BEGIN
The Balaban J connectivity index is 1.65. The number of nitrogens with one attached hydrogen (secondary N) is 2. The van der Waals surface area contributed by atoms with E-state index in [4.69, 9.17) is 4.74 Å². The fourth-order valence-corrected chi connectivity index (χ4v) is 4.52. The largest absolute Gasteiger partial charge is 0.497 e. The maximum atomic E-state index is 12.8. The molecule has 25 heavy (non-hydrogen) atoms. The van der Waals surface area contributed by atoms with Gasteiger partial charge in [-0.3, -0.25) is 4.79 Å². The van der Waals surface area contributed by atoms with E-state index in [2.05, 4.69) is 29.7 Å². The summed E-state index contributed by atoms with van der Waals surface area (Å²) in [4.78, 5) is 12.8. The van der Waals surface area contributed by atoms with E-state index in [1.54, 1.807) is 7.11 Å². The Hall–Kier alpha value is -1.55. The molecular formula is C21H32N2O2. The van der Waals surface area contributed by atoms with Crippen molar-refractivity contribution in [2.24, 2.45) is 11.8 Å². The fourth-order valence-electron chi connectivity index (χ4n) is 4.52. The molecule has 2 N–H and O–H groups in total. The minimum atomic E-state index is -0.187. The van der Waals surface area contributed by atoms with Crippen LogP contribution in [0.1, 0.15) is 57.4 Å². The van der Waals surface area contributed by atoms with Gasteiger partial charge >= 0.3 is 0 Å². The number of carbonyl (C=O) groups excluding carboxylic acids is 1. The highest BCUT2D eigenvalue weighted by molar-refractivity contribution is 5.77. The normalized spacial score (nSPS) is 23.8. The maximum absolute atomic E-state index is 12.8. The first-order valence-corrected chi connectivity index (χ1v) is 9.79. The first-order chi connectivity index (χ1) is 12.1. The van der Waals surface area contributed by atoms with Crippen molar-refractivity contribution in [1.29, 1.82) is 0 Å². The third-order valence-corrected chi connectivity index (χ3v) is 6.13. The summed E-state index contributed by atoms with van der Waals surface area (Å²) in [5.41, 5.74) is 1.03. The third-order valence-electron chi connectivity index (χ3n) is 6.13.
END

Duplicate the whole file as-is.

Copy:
The Balaban J connectivity index is 1.65. The number of nitrogens with one attached hydrogen (secondary N) is 2. The van der Waals surface area contributed by atoms with E-state index in [4.69, 9.17) is 4.74 Å². The fourth-order valence-corrected chi connectivity index (χ4v) is 4.52. The largest absolute Gasteiger partial charge is 0.497 e. The maximum atomic E-state index is 12.8. The molecule has 25 heavy (non-hydrogen) atoms. The van der Waals surface area contributed by atoms with Gasteiger partial charge in [-0.3, -0.25) is 4.79 Å². The van der Waals surface area contributed by atoms with E-state index in [2.05, 4.69) is 29.7 Å². The summed E-state index contributed by atoms with van der Waals surface area (Å²) in [4.78, 5) is 12.8. The van der Waals surface area contributed by atoms with E-state index in [1.54, 1.807) is 7.11 Å². The Hall–Kier alpha value is -1.55. The molecular formula is C21H32N2O2. The van der Waals surface area contributed by atoms with Crippen molar-refractivity contribution in [2.24, 2.45) is 11.8 Å². The fourth-order valence-electron chi connectivity index (χ4n) is 4.52. The molecule has 2 N–H and O–H groups in total. The minimum atomic E-state index is -0.187. The van der Waals surface area contributed by atoms with Crippen LogP contribution in [0.1, 0.15) is 57.4 Å². The van der Waals surface area contributed by atoms with Gasteiger partial charge >= 0.3 is 0 Å². The number of carbonyl (C=O) groups excluding carboxylic acids is 1. The highest BCUT2D eigenvalue weighted by molar-refractivity contribution is 5.77. The normalized spacial score (nSPS) is 23.8. The maximum absolute atomic E-state index is 12.8. The first-order valence-corrected chi connectivity index (χ1v) is 9.79. The first-order chi connectivity index (χ1) is 12.1. The van der Waals surface area contributed by atoms with Crippen molar-refractivity contribution in [1.29, 1.82) is 0 Å². The third-order valence-corrected chi connectivity index (χ3v) is 6.13. The summed E-state index contributed by atoms with van der Waals surface area (Å²) in [5.41, 5.74) is 1.03. The third-order valence-electron chi connectivity index (χ3n) is 6.13.